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Casting question

 
Tony Smith
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If this has been asked recently feel free to direct me to the right post...

I understand it is possible to downcast a parent object to a child object. For example:

Asuusming child extends parent
Parent p = new Parent();
Child c = new Child();

c = (Child)p;

When would this be necessary? And when would this be a bad idea? Thanks.
 
marc weber
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I posted an example of this yesterday under this topic. See if that makes sense, and come back with any questions.
 
Rob Spoor
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Originally posted by Tony Smith:
When would this be necessary? And when would this be a bad idea? Thanks.

You should do this if:
1) you are 100% sure the object is a Child, or a subclass of Child (p instanceof Child returns true). Your object inheritance tree might ensure that.
2) you need the extra methods / fields that Child provides and Parent does not.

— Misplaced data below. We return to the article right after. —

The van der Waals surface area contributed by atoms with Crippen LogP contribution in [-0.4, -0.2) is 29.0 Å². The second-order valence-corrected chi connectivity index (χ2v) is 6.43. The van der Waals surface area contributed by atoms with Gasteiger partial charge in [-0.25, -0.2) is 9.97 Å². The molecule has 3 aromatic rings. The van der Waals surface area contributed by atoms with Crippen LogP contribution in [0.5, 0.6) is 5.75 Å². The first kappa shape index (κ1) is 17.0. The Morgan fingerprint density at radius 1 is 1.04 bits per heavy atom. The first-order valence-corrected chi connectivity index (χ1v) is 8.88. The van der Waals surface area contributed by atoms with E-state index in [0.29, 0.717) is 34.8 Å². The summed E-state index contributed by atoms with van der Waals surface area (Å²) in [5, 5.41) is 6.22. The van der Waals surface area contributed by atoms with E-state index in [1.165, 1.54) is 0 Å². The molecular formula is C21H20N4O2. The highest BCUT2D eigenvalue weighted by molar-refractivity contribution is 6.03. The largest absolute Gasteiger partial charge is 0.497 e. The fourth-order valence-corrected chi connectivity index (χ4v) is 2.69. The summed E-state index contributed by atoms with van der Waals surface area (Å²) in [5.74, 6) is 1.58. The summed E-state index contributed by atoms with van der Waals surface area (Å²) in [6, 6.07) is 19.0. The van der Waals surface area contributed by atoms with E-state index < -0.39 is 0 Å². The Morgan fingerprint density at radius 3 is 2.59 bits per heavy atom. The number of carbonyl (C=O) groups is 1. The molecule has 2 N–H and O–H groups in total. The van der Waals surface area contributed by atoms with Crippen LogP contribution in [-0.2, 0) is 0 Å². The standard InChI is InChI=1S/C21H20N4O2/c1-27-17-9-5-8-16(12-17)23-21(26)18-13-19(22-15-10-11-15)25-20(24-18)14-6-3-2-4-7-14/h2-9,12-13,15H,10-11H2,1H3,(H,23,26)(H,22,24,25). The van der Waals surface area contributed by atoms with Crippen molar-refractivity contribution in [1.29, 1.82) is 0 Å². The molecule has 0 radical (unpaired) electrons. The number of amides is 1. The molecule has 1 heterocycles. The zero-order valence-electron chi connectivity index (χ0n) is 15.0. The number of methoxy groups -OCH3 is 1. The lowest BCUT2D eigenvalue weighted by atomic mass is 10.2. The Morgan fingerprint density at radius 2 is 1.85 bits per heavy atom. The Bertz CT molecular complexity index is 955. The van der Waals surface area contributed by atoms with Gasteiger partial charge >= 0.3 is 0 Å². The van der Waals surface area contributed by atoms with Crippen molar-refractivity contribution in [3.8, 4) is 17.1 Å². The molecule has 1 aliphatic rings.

If 1) does not hold you may get a ClassCastException if the is not a Child. If 2) does not hold then there is no reason to cast.
 
Stan James
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Following on from Rob's post, this kind of thing would work:

The compiler assures us the parameter is a Parent or some extension of it, but it can't guarantee that the parameter is a Child. If we left out the instanceof test and somebody passed in a Parent, the (Child)x cast would throw an exception.

This kind of test and cast is often a sign of a design that we should improve, but sometimes it's hard to avoid.
 
Adam Nace
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Originally posted by Tony Smith:

Parent p = new Parent();
Child c = new Child();

c = (Child)p;


Note that your code, as written, is not valid. We know that the run-time type of p is Parent, not Child (because we can see that you instantiated it that way). Casting is appropriate where the run-time type is actually a child, and it is not, here.

Also, note that you are creating a new Child object and assigning it to c, only to be overwritten in the next line. Are you sure you understand the difference between defining a variable, and initializing it?

- Adam
 
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